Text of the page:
For example, I like the motto “We can do hard things.” The times that  personally, and as a family, that we have needed a motto are during tough times. The moments where we need some grit to pull through a difficult situation. Our family is a Christian family, so I wanted our family motto to reflect our belief in Jesus Christ. I found a talk given by one of our church leaders who had changed the phrase to, “In the strength of the Lord, I can do all things.” I loved this modification and this is the one that we chose for our family motto.

Remember that mottos and mission statements do not necessarily reflect things that your family is already good at doing. If your family struggles with something in particular, or you have a family history of a negative quality that you do not want to continue with your own family, put wording in your mission statement that reflects what you would like to see if your family instead.

Mottos don’t always have to be serious either. A motto can be phrased more like a slogan that gets the same message across in a way that is lighter and catchier.

How do you write a family motto, mantra, or mission statement?

Start by reflecting on the vision you would like to see for your family. Imagine what you would like to see your family doing or being like in five, ten, or fourty plus years from now. Definitely include your partner or spouse in these discussions so that you can work together to create this vision. 

Once you have gathered your thoughts together, I suggest taking these thoughts to a family meeting including your children so that you can gather their input as well. Remember, this is a family effort so, in order for this to be successful, it’s most likely to happen when everyone is on board. This is trickier to do with younger children, who may not understand what this is all about but the more they feel like they’re part of it the easier it will be to get them to follow along.

Turn this vision and ideas into statements that can be remembered easily. Try to be concise and creative.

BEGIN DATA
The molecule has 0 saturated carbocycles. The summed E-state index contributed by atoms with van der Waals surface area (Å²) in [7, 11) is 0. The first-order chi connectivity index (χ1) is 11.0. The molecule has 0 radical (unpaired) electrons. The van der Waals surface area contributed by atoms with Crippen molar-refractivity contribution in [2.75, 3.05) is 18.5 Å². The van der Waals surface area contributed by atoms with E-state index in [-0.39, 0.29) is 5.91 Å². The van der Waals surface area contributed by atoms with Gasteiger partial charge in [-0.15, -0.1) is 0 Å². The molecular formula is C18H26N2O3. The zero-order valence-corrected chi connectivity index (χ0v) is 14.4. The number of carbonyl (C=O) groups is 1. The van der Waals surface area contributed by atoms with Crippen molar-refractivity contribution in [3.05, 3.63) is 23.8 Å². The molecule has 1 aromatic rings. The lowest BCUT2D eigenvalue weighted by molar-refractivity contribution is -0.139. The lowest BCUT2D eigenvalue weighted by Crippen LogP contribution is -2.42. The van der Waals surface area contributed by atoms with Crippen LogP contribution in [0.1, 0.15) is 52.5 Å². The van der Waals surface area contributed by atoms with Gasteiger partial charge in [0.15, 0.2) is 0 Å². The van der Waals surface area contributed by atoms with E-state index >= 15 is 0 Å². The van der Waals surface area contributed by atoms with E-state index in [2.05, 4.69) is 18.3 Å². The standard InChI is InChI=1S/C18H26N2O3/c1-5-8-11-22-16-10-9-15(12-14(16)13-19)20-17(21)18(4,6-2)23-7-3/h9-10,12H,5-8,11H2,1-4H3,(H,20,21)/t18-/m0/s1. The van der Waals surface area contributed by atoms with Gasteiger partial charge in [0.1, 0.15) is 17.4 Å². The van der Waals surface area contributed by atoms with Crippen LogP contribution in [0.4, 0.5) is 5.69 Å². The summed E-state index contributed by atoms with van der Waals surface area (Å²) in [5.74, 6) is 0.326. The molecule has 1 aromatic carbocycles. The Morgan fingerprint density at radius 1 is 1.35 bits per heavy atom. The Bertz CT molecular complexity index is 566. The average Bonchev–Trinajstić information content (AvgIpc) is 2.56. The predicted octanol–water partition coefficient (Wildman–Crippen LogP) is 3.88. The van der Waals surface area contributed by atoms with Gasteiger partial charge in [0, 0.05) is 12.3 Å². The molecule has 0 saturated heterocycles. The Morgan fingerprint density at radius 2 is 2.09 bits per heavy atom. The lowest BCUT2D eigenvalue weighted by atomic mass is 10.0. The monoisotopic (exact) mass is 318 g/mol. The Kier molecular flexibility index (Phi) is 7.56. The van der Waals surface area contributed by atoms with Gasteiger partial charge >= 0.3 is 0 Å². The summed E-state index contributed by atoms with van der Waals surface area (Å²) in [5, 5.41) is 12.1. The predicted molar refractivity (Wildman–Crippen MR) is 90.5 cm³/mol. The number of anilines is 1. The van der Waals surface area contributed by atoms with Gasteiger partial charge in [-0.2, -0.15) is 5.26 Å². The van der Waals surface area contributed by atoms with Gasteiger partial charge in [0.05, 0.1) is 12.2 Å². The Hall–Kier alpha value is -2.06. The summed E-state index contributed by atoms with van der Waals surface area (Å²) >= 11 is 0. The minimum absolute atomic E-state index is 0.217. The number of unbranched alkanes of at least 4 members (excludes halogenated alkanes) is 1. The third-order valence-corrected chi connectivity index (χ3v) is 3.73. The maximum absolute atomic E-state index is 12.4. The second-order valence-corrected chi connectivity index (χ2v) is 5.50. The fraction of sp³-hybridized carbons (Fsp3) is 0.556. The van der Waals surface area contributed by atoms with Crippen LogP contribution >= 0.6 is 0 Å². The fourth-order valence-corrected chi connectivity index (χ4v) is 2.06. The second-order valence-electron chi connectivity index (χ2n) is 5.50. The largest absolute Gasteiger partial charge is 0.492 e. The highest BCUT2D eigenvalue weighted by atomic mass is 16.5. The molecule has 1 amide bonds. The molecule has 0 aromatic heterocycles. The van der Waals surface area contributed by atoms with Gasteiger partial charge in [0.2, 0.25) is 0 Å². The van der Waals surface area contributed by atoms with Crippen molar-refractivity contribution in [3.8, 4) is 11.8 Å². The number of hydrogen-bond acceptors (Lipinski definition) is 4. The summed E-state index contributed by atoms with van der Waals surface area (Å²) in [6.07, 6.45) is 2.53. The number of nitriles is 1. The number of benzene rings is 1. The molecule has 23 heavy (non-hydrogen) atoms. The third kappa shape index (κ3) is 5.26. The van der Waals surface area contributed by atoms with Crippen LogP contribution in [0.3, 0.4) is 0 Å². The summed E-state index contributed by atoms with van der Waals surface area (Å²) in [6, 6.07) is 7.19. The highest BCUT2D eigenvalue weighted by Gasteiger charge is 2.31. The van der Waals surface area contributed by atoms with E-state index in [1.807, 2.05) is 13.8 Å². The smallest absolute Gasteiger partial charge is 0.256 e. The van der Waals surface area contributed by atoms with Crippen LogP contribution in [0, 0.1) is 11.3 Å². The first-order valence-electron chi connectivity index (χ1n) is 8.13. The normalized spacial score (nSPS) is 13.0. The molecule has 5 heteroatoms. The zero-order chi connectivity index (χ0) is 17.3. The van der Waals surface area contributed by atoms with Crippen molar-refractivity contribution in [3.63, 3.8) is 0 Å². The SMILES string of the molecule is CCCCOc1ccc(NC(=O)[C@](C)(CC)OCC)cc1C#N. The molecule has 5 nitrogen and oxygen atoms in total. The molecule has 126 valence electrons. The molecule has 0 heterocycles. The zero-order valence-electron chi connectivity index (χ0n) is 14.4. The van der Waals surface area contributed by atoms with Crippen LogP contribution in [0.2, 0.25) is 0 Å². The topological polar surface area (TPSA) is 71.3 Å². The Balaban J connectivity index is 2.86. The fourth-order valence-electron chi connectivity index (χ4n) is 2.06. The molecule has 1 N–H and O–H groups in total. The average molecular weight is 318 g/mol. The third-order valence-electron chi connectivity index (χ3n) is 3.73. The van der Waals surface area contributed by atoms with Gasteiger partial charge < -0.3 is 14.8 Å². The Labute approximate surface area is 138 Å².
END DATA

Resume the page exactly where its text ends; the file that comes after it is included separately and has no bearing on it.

What this looks like in my family.

When my husband and I decided to create a motto and mission statement for our family I liked the idea of specifically defining what it means to be a Ballard. Our vision is a spiritual one. We believe that it is possible for our family to be together as a family in heaven. It is our goal that all the members of our family do what they need to get there. We chose a scripture from the Book of Mormon that reflected that belief and that vision. We liked the word “rejoice” in that scripture and decided to use it as an acronym for the characteristics and values we had chosen that we wanted in our family.

Our mission statement ended up being this. 

Ballards are:

  • Respectful
  • Enlightened
  • Joyful
  • Obedient
  • Industrious
  • Charitable
  • Enduring

 

I know, it’s kind of a mouthful. Especially since, at the time my kids were so young. They could barely say the words, much less understand what they meant, but we decided it was worth it because we wanted it to be timeless and consistent in our family. That way it would get really settled in their brains during the time that they are in our home.

As they have grown, we’ve been able to talk about those words, what they mean, and what they look like in real life. These words especially come in handy when I need to make some corrections in their behavior. It’s nice to be able to ask them if what they are doing in the moment is respectful, obedient, charitable, industrious, etc. That way they can recognize that what they are doing is not a behavior that is helpful to get us to our family goals.

I’ve already mentioned our family motto. We feel like this statement is a comprehensive way of stating where we go to get the ability we need to make this mission statement happen. 

All of us have this memorized and we repeat them often during family meetings or devotionals. The more we can find to talk about them during everyday life the better! What good is a mission statement or motto if my kids can’t use them to guide their daily life?!

Again, use this example as inspiration for your own family or feel free to do something completely different! Find what works best for your family’s needs!